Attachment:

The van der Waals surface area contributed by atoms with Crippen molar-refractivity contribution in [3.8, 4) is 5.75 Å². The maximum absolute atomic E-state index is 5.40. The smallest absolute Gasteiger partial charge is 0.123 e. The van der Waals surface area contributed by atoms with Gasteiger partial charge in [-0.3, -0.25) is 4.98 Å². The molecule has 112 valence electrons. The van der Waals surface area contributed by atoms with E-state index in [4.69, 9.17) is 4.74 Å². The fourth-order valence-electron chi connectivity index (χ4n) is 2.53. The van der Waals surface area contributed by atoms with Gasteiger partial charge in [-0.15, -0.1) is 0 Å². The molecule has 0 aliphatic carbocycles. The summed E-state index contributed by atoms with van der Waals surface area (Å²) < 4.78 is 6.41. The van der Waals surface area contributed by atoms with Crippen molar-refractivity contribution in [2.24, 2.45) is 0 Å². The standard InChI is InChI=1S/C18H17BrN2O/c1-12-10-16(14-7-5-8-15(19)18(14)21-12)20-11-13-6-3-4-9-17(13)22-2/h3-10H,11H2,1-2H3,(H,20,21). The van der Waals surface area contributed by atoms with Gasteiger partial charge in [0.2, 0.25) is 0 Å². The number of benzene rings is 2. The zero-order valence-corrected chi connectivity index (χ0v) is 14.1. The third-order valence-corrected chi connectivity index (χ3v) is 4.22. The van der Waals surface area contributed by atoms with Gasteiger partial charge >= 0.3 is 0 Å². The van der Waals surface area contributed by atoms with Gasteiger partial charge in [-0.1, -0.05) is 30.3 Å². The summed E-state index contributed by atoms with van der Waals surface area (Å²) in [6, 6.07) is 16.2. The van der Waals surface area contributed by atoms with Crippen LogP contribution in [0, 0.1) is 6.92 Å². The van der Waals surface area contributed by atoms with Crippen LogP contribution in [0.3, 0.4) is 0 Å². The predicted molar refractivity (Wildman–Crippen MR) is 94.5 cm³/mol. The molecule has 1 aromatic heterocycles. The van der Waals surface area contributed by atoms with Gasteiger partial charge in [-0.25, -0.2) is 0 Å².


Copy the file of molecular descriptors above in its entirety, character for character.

The van der Waals surface area contributed by atoms with Crippen molar-refractivity contribution in [3.8, 4) is 5.75 Å². The maximum absolute atomic E-state index is 5.40. The smallest absolute Gasteiger partial charge is 0.123 e. The van der Waals surface area contributed by atoms with Gasteiger partial charge in [-0.3, -0.25) is 4.98 Å². The molecule has 112 valence electrons. The van der Waals surface area contributed by atoms with E-state index in [4.69, 9.17) is 4.74 Å². The fourth-order valence-electron chi connectivity index (χ4n) is 2.53. The van der Waals surface area contributed by atoms with Gasteiger partial charge in [-0.15, -0.1) is 0 Å². The molecule has 0 aliphatic carbocycles. The summed E-state index contributed by atoms with van der Waals surface area (Å²) < 4.78 is 6.41. The van der Waals surface area contributed by atoms with Crippen molar-refractivity contribution in [2.24, 2.45) is 0 Å². The standard InChI is InChI=1S/C18H17BrN2O/c1-12-10-16(14-7-5-8-15(19)18(14)21-12)20-11-13-6-3-4-9-17(13)22-2/h3-10H,11H2,1-2H3,(H,20,21). The van der Waals surface area contributed by atoms with Gasteiger partial charge in [0.2, 0.25) is 0 Å². The number of benzene rings is 2. The zero-order valence-corrected chi connectivity index (χ0v) is 14.1. The third-order valence-corrected chi connectivity index (χ3v) is 4.22. The van der Waals surface area contributed by atoms with Gasteiger partial charge >= 0.3 is 0 Å². The van der Waals surface area contributed by atoms with Gasteiger partial charge in [-0.1, -0.05) is 30.3 Å². The summed E-state index contributed by atoms with van der Waals surface area (Å²) in [6, 6.07) is 16.2. The van der Waals surface area contributed by atoms with Crippen LogP contribution in [0, 0.1) is 6.92 Å². The van der Waals surface area contributed by atoms with Crippen LogP contribution in [0.3, 0.4) is 0 Å². The predicted molar refractivity (Wildman–Crippen MR) is 94.5 cm³/mol. The molecule has 1 aromatic heterocycles. The van der Waals surface area contributed by atoms with Gasteiger partial charge in [-0.25, -0.2) is 0 Å².